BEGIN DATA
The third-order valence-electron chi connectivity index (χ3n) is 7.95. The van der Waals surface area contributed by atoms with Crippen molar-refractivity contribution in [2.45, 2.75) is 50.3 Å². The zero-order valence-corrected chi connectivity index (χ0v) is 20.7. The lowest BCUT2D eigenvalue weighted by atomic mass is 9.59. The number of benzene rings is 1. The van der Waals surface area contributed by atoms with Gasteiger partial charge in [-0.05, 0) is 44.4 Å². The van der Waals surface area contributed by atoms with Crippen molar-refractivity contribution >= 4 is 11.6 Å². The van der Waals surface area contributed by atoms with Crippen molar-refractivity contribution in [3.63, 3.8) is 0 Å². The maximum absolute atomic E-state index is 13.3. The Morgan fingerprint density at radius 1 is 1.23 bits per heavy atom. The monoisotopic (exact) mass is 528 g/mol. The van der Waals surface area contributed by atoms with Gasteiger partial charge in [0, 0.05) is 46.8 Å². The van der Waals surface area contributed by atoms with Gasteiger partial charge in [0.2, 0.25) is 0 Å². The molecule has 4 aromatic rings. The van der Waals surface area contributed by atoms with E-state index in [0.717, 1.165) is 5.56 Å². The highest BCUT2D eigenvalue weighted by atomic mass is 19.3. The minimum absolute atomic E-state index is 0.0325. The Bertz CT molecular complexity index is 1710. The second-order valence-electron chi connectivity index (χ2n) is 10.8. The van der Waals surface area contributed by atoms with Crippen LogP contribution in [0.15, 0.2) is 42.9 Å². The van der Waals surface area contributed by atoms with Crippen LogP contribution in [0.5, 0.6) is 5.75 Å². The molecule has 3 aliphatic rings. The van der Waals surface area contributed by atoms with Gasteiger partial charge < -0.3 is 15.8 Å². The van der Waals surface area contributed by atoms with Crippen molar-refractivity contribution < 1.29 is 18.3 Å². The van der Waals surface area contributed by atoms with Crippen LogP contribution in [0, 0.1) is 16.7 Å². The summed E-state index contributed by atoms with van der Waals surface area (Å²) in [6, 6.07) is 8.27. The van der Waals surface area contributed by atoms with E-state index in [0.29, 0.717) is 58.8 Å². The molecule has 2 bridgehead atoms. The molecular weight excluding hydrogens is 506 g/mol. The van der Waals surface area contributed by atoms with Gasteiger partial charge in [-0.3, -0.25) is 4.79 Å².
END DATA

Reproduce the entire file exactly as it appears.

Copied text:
The third-order valence-electron chi connectivity index (χ3n) is 7.95. The van der Waals surface area contributed by atoms with Crippen molar-refractivity contribution in [2.45, 2.75) is 50.3 Å². The zero-order valence-corrected chi connectivity index (χ0v) is 20.7. The lowest BCUT2D eigenvalue weighted by atomic mass is 9.59. The number of benzene rings is 1. The van der Waals surface area contributed by atoms with Gasteiger partial charge in [-0.05, 0) is 44.4 Å². The van der Waals surface area contributed by atoms with Crippen molar-refractivity contribution >= 4 is 11.6 Å². The van der Waals surface area contributed by atoms with Crippen molar-refractivity contribution in [3.63, 3.8) is 0 Å². The maximum absolute atomic E-state index is 13.3. The Morgan fingerprint density at radius 1 is 1.23 bits per heavy atom. The monoisotopic (exact) mass is 528 g/mol. The van der Waals surface area contributed by atoms with Gasteiger partial charge in [0, 0.05) is 46.8 Å². The van der Waals surface area contributed by atoms with Gasteiger partial charge in [0.2, 0.25) is 0 Å². The molecule has 4 aromatic rings. The van der Waals surface area contributed by atoms with E-state index in [0.717, 1.165) is 5.56 Å². The highest BCUT2D eigenvalue weighted by atomic mass is 19.3. The minimum absolute atomic E-state index is 0.0325. The Bertz CT molecular complexity index is 1710. The second-order valence-electron chi connectivity index (χ2n) is 10.8. The van der Waals surface area contributed by atoms with Crippen LogP contribution in [0.15, 0.2) is 42.9 Å². The van der Waals surface area contributed by atoms with Crippen LogP contribution in [0.5, 0.6) is 5.75 Å². The molecule has 3 aliphatic rings. The van der Waals surface area contributed by atoms with Gasteiger partial charge < -0.3 is 15.8 Å². The van der Waals surface area contributed by atoms with Crippen molar-refractivity contribution < 1.29 is 18.3 Å². The van der Waals surface area contributed by atoms with Crippen LogP contribution in [0, 0.1) is 16.7 Å². The summed E-state index contributed by atoms with van der Waals surface area (Å²) in [6, 6.07) is 8.27. The van der Waals surface area contributed by atoms with E-state index in [0.29, 0.717) is 58.8 Å². The molecule has 2 bridgehead atoms. The molecular weight excluding hydrogens is 506 g/mol. The van der Waals surface area contributed by atoms with Gasteiger partial charge in [-0.3, -0.25) is 4.79 Å².